Take Five... Passenger Safety Briefings
Passenger Safety Briefings
Why, when and how should pilots present the passenger safety briefing?
Briefings prepare passengers for an emergency by providing them with information about the location and operation of emergency equipment that they may have to operate; and a well-briefed passenger will be better prepared in an emergency, thereby increasing survivability and lessening dependence on the crew to assist them.
Content: The required standard safety briefing consists of four elements: prior to takeoff, after takeoff, in-flight resulting from turbulence and before passenger deplaning. An individual safety briefing must be provided to a passenger who is unable to receive information contained within the standard safety briefing, such as visually impaired passengers, hearing-impaired passengers, and adults with infants.
Common problems: No public address system; too much noise in the cabin, making it impossible for passengers to hear; short flights, leaving no time for in-flight briefing. If you are facing any of these problems, conduct the briefing before the engine start-up and combine the after takeoff and turbulence portions with the prior to takeoff briefing. For example, inform the passengers that seat belts must be fastened during takeoff, landing, turbulence and that it is advisable that seat belts remain fastened during the cruise portion of flight.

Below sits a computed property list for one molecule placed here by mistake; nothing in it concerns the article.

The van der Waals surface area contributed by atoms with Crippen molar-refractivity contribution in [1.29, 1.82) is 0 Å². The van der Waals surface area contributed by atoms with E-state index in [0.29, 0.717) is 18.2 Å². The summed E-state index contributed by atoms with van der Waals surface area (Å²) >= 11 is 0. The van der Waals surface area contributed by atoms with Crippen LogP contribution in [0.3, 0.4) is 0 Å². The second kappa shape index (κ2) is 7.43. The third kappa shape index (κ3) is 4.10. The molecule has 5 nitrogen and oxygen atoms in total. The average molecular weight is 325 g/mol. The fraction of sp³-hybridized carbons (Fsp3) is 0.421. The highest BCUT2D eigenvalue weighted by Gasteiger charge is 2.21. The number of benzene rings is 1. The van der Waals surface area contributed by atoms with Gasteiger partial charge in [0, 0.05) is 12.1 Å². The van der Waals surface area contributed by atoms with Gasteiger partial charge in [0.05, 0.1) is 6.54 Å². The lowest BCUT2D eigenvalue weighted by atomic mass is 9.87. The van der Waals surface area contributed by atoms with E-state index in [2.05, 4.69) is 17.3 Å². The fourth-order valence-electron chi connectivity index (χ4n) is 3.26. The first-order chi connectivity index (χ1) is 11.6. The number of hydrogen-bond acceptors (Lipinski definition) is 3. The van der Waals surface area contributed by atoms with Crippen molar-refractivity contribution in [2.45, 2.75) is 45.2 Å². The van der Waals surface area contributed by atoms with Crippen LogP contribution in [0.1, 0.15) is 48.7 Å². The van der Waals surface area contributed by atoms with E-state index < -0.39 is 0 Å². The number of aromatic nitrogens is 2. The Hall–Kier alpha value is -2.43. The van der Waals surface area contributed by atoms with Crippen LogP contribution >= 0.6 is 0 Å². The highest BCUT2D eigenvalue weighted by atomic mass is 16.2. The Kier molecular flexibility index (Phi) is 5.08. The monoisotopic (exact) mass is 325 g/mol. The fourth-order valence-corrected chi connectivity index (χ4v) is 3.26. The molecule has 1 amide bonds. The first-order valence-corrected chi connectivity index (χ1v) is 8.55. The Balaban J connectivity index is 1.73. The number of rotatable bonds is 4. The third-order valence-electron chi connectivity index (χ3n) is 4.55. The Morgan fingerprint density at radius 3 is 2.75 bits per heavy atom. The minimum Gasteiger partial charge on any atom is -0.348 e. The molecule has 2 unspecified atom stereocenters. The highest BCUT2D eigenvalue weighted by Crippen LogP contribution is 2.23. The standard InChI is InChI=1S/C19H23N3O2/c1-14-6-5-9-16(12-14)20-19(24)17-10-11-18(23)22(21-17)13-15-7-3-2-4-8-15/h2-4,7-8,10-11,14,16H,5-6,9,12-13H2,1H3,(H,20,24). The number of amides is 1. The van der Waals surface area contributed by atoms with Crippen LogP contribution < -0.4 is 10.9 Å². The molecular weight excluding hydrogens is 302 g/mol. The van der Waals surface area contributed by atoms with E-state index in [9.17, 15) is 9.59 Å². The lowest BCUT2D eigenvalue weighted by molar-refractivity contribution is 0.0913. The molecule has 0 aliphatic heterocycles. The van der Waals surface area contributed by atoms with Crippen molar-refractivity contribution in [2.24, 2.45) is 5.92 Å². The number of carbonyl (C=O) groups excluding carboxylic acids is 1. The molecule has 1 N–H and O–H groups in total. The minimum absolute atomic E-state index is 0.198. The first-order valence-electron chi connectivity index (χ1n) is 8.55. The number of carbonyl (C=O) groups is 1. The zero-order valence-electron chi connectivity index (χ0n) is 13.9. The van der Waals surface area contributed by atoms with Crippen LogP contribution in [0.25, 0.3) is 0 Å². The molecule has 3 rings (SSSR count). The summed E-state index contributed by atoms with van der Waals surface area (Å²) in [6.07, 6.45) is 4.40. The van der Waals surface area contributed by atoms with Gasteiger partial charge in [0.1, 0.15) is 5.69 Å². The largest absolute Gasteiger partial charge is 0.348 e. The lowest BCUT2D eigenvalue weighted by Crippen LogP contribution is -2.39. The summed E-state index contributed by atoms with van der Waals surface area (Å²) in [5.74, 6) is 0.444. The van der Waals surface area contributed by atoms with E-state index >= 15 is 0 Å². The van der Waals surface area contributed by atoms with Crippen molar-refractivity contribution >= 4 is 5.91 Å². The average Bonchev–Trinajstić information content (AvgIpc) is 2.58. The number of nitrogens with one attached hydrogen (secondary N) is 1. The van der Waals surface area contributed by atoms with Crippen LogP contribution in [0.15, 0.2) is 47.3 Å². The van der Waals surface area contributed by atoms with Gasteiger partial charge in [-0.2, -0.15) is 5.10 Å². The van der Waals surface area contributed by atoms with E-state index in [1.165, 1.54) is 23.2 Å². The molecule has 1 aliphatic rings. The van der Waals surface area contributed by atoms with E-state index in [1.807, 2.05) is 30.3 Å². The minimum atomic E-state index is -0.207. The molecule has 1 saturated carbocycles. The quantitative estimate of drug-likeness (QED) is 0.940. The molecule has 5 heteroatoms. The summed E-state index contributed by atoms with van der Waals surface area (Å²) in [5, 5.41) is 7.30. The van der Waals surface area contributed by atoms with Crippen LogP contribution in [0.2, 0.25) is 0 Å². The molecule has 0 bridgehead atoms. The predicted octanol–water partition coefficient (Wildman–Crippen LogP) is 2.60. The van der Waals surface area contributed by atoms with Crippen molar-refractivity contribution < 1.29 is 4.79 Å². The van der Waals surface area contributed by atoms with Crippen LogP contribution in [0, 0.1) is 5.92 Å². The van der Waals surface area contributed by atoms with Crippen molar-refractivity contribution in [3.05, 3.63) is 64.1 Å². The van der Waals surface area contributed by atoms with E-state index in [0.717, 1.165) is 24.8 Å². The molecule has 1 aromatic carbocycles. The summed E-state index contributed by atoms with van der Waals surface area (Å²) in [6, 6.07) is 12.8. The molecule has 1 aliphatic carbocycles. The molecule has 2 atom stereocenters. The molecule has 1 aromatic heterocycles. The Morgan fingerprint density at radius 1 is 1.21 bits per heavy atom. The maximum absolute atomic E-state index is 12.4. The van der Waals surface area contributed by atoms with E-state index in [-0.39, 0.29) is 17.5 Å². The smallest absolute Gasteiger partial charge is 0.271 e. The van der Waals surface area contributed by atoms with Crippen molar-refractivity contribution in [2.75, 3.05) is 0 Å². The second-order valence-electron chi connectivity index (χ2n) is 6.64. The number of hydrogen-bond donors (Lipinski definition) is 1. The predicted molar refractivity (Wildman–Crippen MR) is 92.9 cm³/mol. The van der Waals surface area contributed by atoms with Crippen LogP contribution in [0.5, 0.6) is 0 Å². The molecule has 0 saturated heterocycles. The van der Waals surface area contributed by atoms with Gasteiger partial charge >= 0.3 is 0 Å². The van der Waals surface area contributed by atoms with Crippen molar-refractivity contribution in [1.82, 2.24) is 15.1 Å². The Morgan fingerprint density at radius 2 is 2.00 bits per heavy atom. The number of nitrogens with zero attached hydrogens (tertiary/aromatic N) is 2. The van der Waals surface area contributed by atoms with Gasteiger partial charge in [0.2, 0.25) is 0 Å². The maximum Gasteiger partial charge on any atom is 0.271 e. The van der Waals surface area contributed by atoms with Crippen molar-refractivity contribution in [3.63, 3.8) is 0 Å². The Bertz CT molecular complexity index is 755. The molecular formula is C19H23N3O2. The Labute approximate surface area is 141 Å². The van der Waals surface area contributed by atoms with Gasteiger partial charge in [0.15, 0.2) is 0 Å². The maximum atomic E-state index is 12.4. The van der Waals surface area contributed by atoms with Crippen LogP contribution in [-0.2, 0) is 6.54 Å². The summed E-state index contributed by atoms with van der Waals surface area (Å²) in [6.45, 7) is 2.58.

The passengers appear uninterested? Make the briefing informative and interesting in order to maintain passenger attention. Face the passengers, establish eye contact and speak at a slower-than-normal rate.
Never skip the safety briefing at a passenger's request. Frequent flier passengers are often unaware that equipment locations and operation can vary on the same aircraft type. The time and effort taken in delivering an effective safety briefing benefits both passengers and flight crew.
for safety, Five minutes reading could save your life!
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